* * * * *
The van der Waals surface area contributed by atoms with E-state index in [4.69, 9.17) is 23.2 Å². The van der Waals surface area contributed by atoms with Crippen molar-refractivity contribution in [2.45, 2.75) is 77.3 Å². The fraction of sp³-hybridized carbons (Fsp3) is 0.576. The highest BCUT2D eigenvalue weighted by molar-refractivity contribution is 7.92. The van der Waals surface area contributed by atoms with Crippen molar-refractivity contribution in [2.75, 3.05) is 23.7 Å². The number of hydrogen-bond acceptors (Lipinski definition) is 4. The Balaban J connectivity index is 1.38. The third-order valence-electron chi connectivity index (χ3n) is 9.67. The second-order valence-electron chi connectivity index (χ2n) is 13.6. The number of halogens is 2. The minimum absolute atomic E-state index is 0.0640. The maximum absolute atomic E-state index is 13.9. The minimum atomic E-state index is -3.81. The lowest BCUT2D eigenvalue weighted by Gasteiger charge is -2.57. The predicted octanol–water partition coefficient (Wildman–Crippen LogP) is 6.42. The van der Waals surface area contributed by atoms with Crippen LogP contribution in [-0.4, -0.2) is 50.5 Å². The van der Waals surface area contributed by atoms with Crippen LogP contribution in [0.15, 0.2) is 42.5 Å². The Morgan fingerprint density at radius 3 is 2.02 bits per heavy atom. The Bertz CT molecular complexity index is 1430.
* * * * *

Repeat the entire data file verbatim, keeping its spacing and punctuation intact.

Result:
The van der Waals surface area contributed by atoms with E-state index in [4.69, 9.17) is 23.2 Å². The van der Waals surface area contributed by atoms with Crippen molar-refractivity contribution in [2.45, 2.75) is 77.3 Å². The fraction of sp³-hybridized carbons (Fsp3) is 0.576. The highest BCUT2D eigenvalue weighted by molar-refractivity contribution is 7.92. The van der Waals surface area contributed by atoms with Crippen molar-refractivity contribution in [2.75, 3.05) is 23.7 Å². The number of hydrogen-bond acceptors (Lipinski definition) is 4. The Balaban J connectivity index is 1.38. The third-order valence-electron chi connectivity index (χ3n) is 9.67. The second-order valence-electron chi connectivity index (χ2n) is 13.6. The number of halogens is 2. The minimum absolute atomic E-state index is 0.0640. The maximum absolute atomic E-state index is 13.9. The minimum atomic E-state index is -3.81. The lowest BCUT2D eigenvalue weighted by Gasteiger charge is -2.57. The predicted octanol–water partition coefficient (Wildman–Crippen LogP) is 6.42. The van der Waals surface area contributed by atoms with Crippen LogP contribution in [-0.4, -0.2) is 50.5 Å². The van der Waals surface area contributed by atoms with Crippen LogP contribution in [0.15, 0.2) is 42.5 Å². The Morgan fingerprint density at radius 3 is 2.02 bits per heavy atom. The Bertz CT molecular complexity index is 1430.